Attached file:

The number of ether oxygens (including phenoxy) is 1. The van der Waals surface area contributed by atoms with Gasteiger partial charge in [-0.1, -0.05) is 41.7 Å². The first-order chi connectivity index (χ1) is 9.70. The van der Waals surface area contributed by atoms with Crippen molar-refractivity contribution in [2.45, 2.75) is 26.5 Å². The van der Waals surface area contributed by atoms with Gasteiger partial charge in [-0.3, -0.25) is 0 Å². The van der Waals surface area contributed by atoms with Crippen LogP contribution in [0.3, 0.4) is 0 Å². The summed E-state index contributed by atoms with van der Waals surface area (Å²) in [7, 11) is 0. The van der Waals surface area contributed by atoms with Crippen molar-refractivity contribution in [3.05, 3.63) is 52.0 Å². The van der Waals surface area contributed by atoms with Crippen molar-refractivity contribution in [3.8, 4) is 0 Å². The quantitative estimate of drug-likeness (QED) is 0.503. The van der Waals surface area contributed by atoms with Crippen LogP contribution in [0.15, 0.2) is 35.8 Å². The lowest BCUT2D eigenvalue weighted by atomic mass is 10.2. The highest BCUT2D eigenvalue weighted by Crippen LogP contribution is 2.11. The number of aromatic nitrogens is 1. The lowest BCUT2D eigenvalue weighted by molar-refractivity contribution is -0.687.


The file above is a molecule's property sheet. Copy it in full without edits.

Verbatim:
The number of ether oxygens (including phenoxy) is 1. The van der Waals surface area contributed by atoms with Gasteiger partial charge in [-0.1, -0.05) is 41.7 Å². The first-order chi connectivity index (χ1) is 9.70. The van der Waals surface area contributed by atoms with Crippen molar-refractivity contribution in [2.45, 2.75) is 26.5 Å². The van der Waals surface area contributed by atoms with Gasteiger partial charge in [-0.3, -0.25) is 0 Å². The van der Waals surface area contributed by atoms with Crippen LogP contribution in [0.3, 0.4) is 0 Å². The summed E-state index contributed by atoms with van der Waals surface area (Å²) in [7, 11) is 0. The van der Waals surface area contributed by atoms with Crippen molar-refractivity contribution in [3.05, 3.63) is 52.0 Å². The van der Waals surface area contributed by atoms with Crippen molar-refractivity contribution in [3.8, 4) is 0 Å². The quantitative estimate of drug-likeness (QED) is 0.503. The van der Waals surface area contributed by atoms with Crippen LogP contribution in [0.15, 0.2) is 35.8 Å². The lowest BCUT2D eigenvalue weighted by atomic mass is 10.2. The highest BCUT2D eigenvalue weighted by Crippen LogP contribution is 2.11. The number of aromatic nitrogens is 1. The lowest BCUT2D eigenvalue weighted by molar-refractivity contribution is -0.687.